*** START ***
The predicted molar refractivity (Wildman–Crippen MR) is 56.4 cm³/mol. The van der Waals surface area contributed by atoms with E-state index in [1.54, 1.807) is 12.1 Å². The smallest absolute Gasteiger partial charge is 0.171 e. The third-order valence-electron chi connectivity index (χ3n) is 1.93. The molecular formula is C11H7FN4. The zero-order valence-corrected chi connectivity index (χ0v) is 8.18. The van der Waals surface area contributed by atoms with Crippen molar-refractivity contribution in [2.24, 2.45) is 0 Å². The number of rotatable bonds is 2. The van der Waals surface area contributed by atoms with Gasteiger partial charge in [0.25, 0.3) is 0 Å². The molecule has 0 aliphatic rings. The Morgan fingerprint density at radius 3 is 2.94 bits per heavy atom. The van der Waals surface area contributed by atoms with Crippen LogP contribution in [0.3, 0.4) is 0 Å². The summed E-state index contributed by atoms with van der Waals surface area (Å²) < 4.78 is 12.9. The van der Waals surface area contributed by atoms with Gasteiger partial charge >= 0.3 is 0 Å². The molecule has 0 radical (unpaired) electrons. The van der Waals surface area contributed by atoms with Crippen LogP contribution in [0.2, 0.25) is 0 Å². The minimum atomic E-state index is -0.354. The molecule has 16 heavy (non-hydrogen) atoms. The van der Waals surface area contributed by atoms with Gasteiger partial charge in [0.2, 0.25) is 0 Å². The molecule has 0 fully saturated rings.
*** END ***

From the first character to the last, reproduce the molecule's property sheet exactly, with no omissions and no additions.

The predicted molar refractivity (Wildman–Crippen MR) is 56.4 cm³/mol. The van der Waals surface area contributed by atoms with E-state index in [1.54, 1.807) is 12.1 Å². The smallest absolute Gasteiger partial charge is 0.171 e. The third-order valence-electron chi connectivity index (χ3n) is 1.93. The molecular formula is C11H7FN4. The zero-order valence-corrected chi connectivity index (χ0v) is 8.18. The van der Waals surface area contributed by atoms with Crippen molar-refractivity contribution in [2.24, 2.45) is 0 Å². The number of rotatable bonds is 2. The van der Waals surface area contributed by atoms with Gasteiger partial charge in [0.25, 0.3) is 0 Å². The molecule has 0 aliphatic rings. The Morgan fingerprint density at radius 3 is 2.94 bits per heavy atom. The van der Waals surface area contributed by atoms with Crippen LogP contribution in [0.3, 0.4) is 0 Å². The summed E-state index contributed by atoms with van der Waals surface area (Å²) < 4.78 is 12.9. The van der Waals surface area contributed by atoms with Gasteiger partial charge >= 0.3 is 0 Å². The molecule has 0 radical (unpaired) electrons. The van der Waals surface area contributed by atoms with Crippen LogP contribution in [0.2, 0.25) is 0 Å². The minimum atomic E-state index is -0.354. The molecule has 16 heavy (non-hydrogen) atoms. The van der Waals surface area contributed by atoms with Gasteiger partial charge in [0.2, 0.25) is 0 Å². The molecule has 0 fully saturated rings.